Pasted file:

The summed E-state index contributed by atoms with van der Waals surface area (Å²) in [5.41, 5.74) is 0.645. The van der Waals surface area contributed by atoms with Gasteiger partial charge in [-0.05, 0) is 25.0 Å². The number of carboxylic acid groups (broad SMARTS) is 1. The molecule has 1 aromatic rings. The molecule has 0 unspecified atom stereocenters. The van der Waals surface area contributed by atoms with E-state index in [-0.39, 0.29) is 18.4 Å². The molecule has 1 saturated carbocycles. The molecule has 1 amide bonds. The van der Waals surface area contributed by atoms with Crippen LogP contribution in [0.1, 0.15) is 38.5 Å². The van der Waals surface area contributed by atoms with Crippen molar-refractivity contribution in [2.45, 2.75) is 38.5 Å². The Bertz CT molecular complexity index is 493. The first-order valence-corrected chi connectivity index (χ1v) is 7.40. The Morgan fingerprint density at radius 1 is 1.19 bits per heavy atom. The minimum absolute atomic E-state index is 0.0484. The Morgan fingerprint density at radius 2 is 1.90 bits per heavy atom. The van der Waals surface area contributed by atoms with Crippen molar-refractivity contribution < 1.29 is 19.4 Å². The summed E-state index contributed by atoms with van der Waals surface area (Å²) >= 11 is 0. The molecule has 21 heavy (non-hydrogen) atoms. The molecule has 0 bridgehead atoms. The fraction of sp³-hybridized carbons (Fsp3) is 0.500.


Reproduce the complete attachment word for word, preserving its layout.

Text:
The summed E-state index contributed by atoms with van der Waals surface area (Å²) in [5.41, 5.74) is 0.645. The van der Waals surface area contributed by atoms with Gasteiger partial charge in [-0.05, 0) is 25.0 Å². The number of carboxylic acid groups (broad SMARTS) is 1. The molecule has 1 aromatic rings. The molecule has 0 unspecified atom stereocenters. The van der Waals surface area contributed by atoms with E-state index in [-0.39, 0.29) is 18.4 Å². The molecule has 1 saturated carbocycles. The molecule has 1 amide bonds. The van der Waals surface area contributed by atoms with Crippen LogP contribution in [0.1, 0.15) is 38.5 Å². The van der Waals surface area contributed by atoms with Crippen molar-refractivity contribution in [2.45, 2.75) is 38.5 Å². The Bertz CT molecular complexity index is 493. The first-order valence-corrected chi connectivity index (χ1v) is 7.40. The Morgan fingerprint density at radius 1 is 1.19 bits per heavy atom. The minimum absolute atomic E-state index is 0.0484. The Morgan fingerprint density at radius 2 is 1.90 bits per heavy atom. The van der Waals surface area contributed by atoms with Crippen molar-refractivity contribution < 1.29 is 19.4 Å². The summed E-state index contributed by atoms with van der Waals surface area (Å²) >= 11 is 0. The molecule has 21 heavy (non-hydrogen) atoms. The molecule has 0 bridgehead atoms. The fraction of sp³-hybridized carbons (Fsp3) is 0.500.